Splitting the Southern Baptist Convention

Driving in New England last month, I passed a car with an obnoxious bumper sticker. I was shocked at how rapidly I judged everything about the driver; his views, his choice of auto—even his character was summed up in that one errant political view. The response immediately tasted bad in my mouth and gave me an insight for the Southern Baptist Convention. Maybe we aren’t disagreeing about issues so much as just being disagreeable. Between Woodstock, N.H., and Woodstock, Vt., I wrote this column in my mind.

I’d read that morning a column about comments Paige Patterson made 18 years ago on divorce and incidentally related to spousal abuse. The writer suggested, hopefully I think, that the SBC could split over this disagreement, or over the person of Paige Patterson. It will not. In his antipathy for Patterson, the writer was distracted by symptoms and not causes.

Neither will we split over Calvinism. One group speaks as if every Calvinist in the SBC is an existential threat to our mission. Another group talks down to the majority of “less theologically minded” (less-Calvinistic) Southern Baptists as if they don’t know how to read the Bible properly. This centuries-old discussion gets ungentlemanly in a hurry, but it is not the division in the SBC.   

We will not split over the SBC Ethics and Religious Liberty Commission or the International Mission Board or the election of Donald Trump or the role of women in our churches. These subjects have resulted in personal divisions and sharp exchanges but none of them is the reason our fellowship is wounded. These issues, some of them noteworthy in themselves, have become flashpoints because we have absorbed the toxic tribalism of our culture. Too many disagreements have become ultimate. 

SBTC President Juan Sanchez is right to point out the imperative of love between the brethren from 1 Corinthians 13. Also consider chapter 1, verses 10-17, of that same book. In Paul’s discussion of divisive quarrelling in the Corinthian church he notes Apollos, Peter, Jesus and himself as the invoked rabbis of the church’s sects. I’m struck by the real distinctions between those four. Apollos was a well-spoken African Jew who came later to the Lord than did Paul and Peter. Paul describes himself as the least of the apostles, born out of time, because he learned the gospel from Jesus after the Ascension. Paul’s ministry was heavily among the Gentiles. Peter had been with Jesus from the beginning and saw everything as it happened; he was the leader of the 12 by nature and experience. These three were not enemies but they had reasons to approach their ministries from different perspectives. It makes sense that different churches or individuals might like the style of one more than the others. Perhaps the most divisive people in the church were those who were above it all: “We follow Jesus,” they archly boast. In this way they praise themselves by praising their rabbi, and thus scorn those of other tribes. Neither Paul nor Peter, nor Apollos nor Jesus were at fault for these divisions; they were simply labels for the foolishness of men—those who boast in themselves (1 Corinthians 1:18-31).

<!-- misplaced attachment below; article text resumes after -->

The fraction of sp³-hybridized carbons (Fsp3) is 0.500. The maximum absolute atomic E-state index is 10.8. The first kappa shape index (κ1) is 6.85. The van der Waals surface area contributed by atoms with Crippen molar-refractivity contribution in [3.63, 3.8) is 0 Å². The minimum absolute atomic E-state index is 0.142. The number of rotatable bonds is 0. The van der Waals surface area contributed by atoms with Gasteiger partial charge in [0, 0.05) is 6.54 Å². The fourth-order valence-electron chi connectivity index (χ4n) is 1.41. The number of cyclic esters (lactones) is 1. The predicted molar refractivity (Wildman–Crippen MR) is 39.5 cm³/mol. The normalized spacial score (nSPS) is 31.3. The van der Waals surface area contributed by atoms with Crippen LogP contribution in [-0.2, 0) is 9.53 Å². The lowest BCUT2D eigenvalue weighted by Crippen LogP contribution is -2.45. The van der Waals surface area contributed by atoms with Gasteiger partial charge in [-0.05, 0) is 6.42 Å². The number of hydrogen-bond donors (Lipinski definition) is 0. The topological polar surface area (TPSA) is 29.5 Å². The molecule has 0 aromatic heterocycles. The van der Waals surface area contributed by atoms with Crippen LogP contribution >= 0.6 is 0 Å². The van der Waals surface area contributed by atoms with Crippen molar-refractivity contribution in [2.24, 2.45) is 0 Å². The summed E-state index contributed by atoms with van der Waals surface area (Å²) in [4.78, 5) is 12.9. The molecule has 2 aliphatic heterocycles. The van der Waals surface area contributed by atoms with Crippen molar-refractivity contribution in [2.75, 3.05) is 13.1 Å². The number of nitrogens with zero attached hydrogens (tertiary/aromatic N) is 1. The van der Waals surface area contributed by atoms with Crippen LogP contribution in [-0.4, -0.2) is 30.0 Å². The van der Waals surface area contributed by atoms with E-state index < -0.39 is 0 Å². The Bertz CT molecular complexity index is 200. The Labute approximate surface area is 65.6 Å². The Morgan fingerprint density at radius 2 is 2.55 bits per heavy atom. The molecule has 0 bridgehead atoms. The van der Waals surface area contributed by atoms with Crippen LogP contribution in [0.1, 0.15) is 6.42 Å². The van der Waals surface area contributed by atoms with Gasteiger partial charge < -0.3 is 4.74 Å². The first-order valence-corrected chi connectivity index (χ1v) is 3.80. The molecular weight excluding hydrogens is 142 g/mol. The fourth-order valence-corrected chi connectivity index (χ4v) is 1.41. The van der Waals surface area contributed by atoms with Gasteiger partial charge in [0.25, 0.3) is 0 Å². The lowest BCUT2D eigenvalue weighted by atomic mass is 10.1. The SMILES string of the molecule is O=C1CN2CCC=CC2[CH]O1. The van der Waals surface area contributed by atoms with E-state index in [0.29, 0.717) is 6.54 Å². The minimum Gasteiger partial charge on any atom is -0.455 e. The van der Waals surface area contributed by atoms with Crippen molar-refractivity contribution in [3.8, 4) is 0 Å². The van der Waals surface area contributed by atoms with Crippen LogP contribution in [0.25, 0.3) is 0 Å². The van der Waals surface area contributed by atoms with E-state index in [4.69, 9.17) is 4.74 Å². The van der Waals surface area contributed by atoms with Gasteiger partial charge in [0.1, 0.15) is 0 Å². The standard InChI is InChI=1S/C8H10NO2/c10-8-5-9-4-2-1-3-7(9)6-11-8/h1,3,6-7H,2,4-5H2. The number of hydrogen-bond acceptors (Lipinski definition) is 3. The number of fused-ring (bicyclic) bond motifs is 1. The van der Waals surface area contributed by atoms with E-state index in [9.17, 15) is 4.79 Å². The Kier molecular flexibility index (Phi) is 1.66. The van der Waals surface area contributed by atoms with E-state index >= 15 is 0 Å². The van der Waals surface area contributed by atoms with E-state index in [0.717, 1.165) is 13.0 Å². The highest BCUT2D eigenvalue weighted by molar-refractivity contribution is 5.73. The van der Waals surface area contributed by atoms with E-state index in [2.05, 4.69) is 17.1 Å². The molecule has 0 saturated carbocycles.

Is it mere coincidence that this period of sharp and unyielding disagreements in our convention follows a contentious political decade—one marked by the rise of social media, by which millions can say immediately every silly thing that crosses their minds? It is not coincidence and it is not in our best interest that we absorb this cultural habit. Consider a few contrary ideas.

  • Love: The greatest Christian virtue submits our own interests to the kingdom of God and to the best interests of God’s children, our brothers and sisters (Romans 12:10). Genuine love will make it difficult to see our brethren as mere adversaries. Beware of those who benefit in some way by making it harder for you to love Christians who see things differently than you do—especially over issues or emphases that will pass away.  
  • Humility: This is the second of the Christian virtues (Philippians 2:3), and no more easily displayed in our lives than the first. The world teaches us to promote ourselves, brand ourselves, brag, humble-brag, and then score points off others to exalt ourselves. It is difficult to use the tools of the secular hype industry without falling into sin. 
  • Forgiveness: We too easily say we forgive others when we continue to the think less of them afterward (Matthew 6:14). We may forgive others for something they did to us, but what about the offense we take when someone is “wrong”? My response to the bumper sticker in New Hampshire was arrogant, but mostly unforgiving. Can Calvinists, anti-Calvinists, never-Trumpers, unenthusiastic-Trumpers, all-in-Trumpers, J.D. Greear partisans and Ken Hemphill partisans forgive each other for being wrong? 

Here’s where we split—the unloving, arrogant and unforgiving attitude we have toward brothers who believe the Bible and love the Southern Baptist Convention, but who say some things differently than we do. While some things are worth parting over, that list should be shorter than we often make it. The number of things we call “heresy” or “basic to the gospel” should be few. Loss of focus is the temptation of a diverse denomination and the tendency of a generational changeover. This “everything is worth killing or dying for” message is the clamor of an unhappy society. Our SBC culture should not be like that. 

That’s the question. Are we willing to continue in fellowship for and around the gospel? As we speak to one another, or about each other, think of that question. If the Southern Baptist Convention fragments, it won’t be over the nature of the gospel or the results of a presidential election. If we split anytime soon it will be because too many of us stopped loving one another. 

Gary Ledbetter
Southern Baptist Texan
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